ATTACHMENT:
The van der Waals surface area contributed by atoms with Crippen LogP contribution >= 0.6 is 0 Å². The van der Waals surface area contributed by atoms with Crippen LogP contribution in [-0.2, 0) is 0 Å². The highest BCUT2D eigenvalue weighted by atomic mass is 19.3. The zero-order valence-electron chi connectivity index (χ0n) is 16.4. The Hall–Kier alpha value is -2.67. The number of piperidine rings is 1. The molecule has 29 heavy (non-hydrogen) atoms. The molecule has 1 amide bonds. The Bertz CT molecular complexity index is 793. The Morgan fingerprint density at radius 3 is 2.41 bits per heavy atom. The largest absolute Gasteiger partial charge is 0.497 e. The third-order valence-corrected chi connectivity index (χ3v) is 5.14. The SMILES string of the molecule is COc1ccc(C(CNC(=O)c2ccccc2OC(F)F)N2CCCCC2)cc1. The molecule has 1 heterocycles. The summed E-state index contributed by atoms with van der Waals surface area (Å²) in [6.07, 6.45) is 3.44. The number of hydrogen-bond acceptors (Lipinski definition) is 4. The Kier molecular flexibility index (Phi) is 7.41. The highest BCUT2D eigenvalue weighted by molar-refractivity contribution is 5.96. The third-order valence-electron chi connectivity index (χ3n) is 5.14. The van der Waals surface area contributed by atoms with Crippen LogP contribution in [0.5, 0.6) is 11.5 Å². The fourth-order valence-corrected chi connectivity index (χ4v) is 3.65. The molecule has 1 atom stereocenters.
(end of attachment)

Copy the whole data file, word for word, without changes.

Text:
The van der Waals surface area contributed by atoms with Crippen LogP contribution >= 0.6 is 0 Å². The van der Waals surface area contributed by atoms with Crippen LogP contribution in [-0.2, 0) is 0 Å². The highest BCUT2D eigenvalue weighted by atomic mass is 19.3. The zero-order valence-electron chi connectivity index (χ0n) is 16.4. The Hall–Kier alpha value is -2.67. The number of piperidine rings is 1. The molecule has 29 heavy (non-hydrogen) atoms. The molecule has 1 amide bonds. The Bertz CT molecular complexity index is 793. The Morgan fingerprint density at radius 3 is 2.41 bits per heavy atom. The largest absolute Gasteiger partial charge is 0.497 e. The third-order valence-corrected chi connectivity index (χ3v) is 5.14. The SMILES string of the molecule is COc1ccc(C(CNC(=O)c2ccccc2OC(F)F)N2CCCCC2)cc1. The molecule has 1 heterocycles. The summed E-state index contributed by atoms with van der Waals surface area (Å²) in [6.07, 6.45) is 3.44. The number of hydrogen-bond acceptors (Lipinski definition) is 4. The Kier molecular flexibility index (Phi) is 7.41. The highest BCUT2D eigenvalue weighted by molar-refractivity contribution is 5.96. The third-order valence-electron chi connectivity index (χ3n) is 5.14. The van der Waals surface area contributed by atoms with Crippen LogP contribution in [0.5, 0.6) is 11.5 Å². The fourth-order valence-corrected chi connectivity index (χ4v) is 3.65. The molecule has 1 atom stereocenters.